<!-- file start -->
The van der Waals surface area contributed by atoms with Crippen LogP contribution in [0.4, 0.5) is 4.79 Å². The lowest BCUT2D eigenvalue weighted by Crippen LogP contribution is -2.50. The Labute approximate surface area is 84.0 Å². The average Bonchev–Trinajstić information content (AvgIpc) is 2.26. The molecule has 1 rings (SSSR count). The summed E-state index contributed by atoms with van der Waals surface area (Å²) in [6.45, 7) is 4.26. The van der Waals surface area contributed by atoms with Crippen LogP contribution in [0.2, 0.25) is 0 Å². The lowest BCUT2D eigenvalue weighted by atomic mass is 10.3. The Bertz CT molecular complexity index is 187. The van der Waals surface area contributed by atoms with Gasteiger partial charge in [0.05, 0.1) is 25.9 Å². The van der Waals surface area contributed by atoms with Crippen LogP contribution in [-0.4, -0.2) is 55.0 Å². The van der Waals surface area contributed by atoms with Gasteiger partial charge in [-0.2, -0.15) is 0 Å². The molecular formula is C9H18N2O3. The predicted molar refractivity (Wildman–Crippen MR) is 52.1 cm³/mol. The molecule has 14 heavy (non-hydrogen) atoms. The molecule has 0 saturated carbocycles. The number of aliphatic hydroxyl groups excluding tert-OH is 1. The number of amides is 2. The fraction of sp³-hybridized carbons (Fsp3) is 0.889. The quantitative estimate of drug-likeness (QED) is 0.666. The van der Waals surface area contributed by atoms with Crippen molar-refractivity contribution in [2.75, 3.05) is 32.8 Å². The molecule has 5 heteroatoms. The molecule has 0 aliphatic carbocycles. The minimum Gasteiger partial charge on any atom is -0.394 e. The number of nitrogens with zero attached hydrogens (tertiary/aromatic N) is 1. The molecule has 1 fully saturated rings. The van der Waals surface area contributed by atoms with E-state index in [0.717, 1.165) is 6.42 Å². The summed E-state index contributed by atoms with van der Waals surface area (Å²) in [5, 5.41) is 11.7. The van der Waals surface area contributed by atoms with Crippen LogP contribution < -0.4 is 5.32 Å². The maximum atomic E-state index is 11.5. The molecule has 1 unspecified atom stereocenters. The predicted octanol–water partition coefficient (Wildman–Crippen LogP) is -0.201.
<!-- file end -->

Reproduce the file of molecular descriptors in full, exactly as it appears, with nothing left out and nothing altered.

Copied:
The van der Waals surface area contributed by atoms with Crippen LogP contribution in [0.4, 0.5) is 4.79 Å². The lowest BCUT2D eigenvalue weighted by Crippen LogP contribution is -2.50. The Labute approximate surface area is 84.0 Å². The average Bonchev–Trinajstić information content (AvgIpc) is 2.26. The molecule has 1 rings (SSSR count). The summed E-state index contributed by atoms with van der Waals surface area (Å²) in [6.45, 7) is 4.26. The van der Waals surface area contributed by atoms with Crippen LogP contribution in [0.2, 0.25) is 0 Å². The lowest BCUT2D eigenvalue weighted by atomic mass is 10.3. The Bertz CT molecular complexity index is 187. The van der Waals surface area contributed by atoms with Gasteiger partial charge in [0.05, 0.1) is 25.9 Å². The van der Waals surface area contributed by atoms with Crippen LogP contribution in [-0.4, -0.2) is 55.0 Å². The van der Waals surface area contributed by atoms with Gasteiger partial charge in [-0.2, -0.15) is 0 Å². The molecular formula is C9H18N2O3. The predicted molar refractivity (Wildman–Crippen MR) is 52.1 cm³/mol. The molecule has 14 heavy (non-hydrogen) atoms. The molecule has 0 saturated carbocycles. The number of aliphatic hydroxyl groups excluding tert-OH is 1. The number of amides is 2. The fraction of sp³-hybridized carbons (Fsp3) is 0.889. The quantitative estimate of drug-likeness (QED) is 0.666. The van der Waals surface area contributed by atoms with Crippen molar-refractivity contribution in [2.75, 3.05) is 32.8 Å². The molecule has 5 heteroatoms. The molecule has 0 aliphatic carbocycles. The minimum Gasteiger partial charge on any atom is -0.394 e. The number of nitrogens with zero attached hydrogens (tertiary/aromatic N) is 1. The molecule has 1 fully saturated rings. The van der Waals surface area contributed by atoms with E-state index in [0.717, 1.165) is 6.42 Å². The summed E-state index contributed by atoms with van der Waals surface area (Å²) in [5, 5.41) is 11.7. The van der Waals surface area contributed by atoms with Crippen LogP contribution < -0.4 is 5.32 Å². The maximum atomic E-state index is 11.5. The molecule has 1 unspecified atom stereocenters. The predicted octanol–water partition coefficient (Wildman–Crippen LogP) is -0.201.